Henry Blacker, Ensign 62 Regt, his signature from a regimental paylist dated Monkstown, Ireland, 3 April 1776


Nationality: Irish
Born: ca.1756
Regimental commission dates:
Ensign, 21 December 1775
Lieutenant, 8 October 1777
Captain, 26 October 1786
Wounded: Battle of Freeman's Farm, 19 September 1777
Captured: Saratoga, New York, 17 October 1777 (Convention Army)
Died: 1 September 1827


The second eldest son of eleven children, Henry Blacker's parents were William Blacker of Carrick and Brookend (1709-1783) and Letitia (née Cary), who were married on 8 August 1738. As with many other upper class Irish commoner families, two of Henry's brothers entered the the service of the church, while another, William, also served in the army (in the 54th Regiment, also serving in America).

Henry Blacker served with the 62nd Regiment during the entirety of the Northern Campaign of 1777, including fighting in the Battle of Freeman's Farm (19 September), in which battle he was wounded. He was given a free promotion the day after the Battle of Bemis Heights following the death of Lieutenant Archibald Stuart, becoming the lieutenant of Captain Richard Baily's additional company. Blacker surrendered with the rest of Lieutenant-General John Burgoyne's army at Saratoga on 17 October 1777. He remained in captivity with his regiment during most of the rest of the war. In August 1781 he was returned as the lieutenant in Captain Erle Hawker's battalion company, recruiting men in Ireland for the severely depleted regiment.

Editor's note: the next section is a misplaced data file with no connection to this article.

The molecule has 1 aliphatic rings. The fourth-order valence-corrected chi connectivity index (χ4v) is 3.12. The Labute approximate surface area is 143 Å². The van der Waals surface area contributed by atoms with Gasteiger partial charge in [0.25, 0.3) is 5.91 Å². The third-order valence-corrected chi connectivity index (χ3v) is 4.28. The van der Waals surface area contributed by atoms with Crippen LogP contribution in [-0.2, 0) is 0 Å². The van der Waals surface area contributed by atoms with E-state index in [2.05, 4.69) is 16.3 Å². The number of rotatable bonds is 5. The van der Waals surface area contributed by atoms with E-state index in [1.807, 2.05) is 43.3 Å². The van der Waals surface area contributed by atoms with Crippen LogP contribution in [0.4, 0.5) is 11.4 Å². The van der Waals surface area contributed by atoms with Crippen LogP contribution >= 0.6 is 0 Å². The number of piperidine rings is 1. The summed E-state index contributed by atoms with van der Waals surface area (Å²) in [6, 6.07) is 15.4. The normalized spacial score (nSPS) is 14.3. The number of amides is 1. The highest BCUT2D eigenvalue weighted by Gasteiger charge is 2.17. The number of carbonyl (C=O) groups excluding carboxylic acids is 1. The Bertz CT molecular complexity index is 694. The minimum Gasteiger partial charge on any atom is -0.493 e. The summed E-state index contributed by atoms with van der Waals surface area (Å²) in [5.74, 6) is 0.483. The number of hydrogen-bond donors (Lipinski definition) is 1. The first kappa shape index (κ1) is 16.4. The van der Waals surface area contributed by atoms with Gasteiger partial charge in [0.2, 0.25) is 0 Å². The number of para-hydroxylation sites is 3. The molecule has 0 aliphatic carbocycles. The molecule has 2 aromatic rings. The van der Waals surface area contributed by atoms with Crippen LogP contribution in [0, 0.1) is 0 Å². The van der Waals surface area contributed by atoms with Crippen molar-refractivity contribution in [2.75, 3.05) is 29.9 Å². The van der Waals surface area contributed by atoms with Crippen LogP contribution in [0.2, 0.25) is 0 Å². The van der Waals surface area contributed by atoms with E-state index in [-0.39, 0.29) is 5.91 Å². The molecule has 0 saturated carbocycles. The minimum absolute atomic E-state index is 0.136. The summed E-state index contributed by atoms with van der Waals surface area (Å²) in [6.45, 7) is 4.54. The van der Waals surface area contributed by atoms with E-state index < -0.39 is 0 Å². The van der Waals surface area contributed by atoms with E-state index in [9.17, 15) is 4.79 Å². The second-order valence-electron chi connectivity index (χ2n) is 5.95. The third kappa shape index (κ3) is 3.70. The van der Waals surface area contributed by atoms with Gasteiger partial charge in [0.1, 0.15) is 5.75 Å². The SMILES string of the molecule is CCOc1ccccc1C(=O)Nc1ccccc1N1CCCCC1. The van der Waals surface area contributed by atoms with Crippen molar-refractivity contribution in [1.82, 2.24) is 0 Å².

According to John Burke's A Genealogical and Heraldic Dictionary of the Landed Gentry of Great Britain and Ireland, vol 1 (London: 1847), Henry Blacker "inherited from his maternal uncle, the Right Hon. Edward Cary, the house and property of Millburn, co. Derry...and [after his 1827 death, Blacker]was buried at Coleraine, leaving his estates to his nephew, the Rev. Richard Olpherts." An interesting anecdote was later recorded by a nephew of Henry Blacker, William Blacker (1777-1855), a son of Henry's brother, the Very Reverend Stewart Blacker (1740-1826). William left writings on a variety of subjects, which he recorded in a series of journals during the course of his life. In one, he relayed the following story about his Uncle Henry (The Blacker Diaries, by S. C. Lutton. Journal of the Craigavon Historical Society, Vol. 3 No. 2):

My Uncle Henry Blacker who survived all his brothers and died Sept. 1827, was a worthy man but somewhat passionate. He had been for many years in the 62nd Regiment. He was taken prisoner with Burgoyne at Saratoga during the American War and had a mortal antipathy to the principal actor (Washington) in that Revolution. He had a fine young horse called Wellington on which he mounted me one day. and on my return asked my opinion of the animal. My thoughts as he approached me had reverted to his early days and in the confusion associated—answered that Washington had carried me famously. It was 'fire to flax,' he blazed in a moment and I don't think he forgave the hasty misnomer—for months after.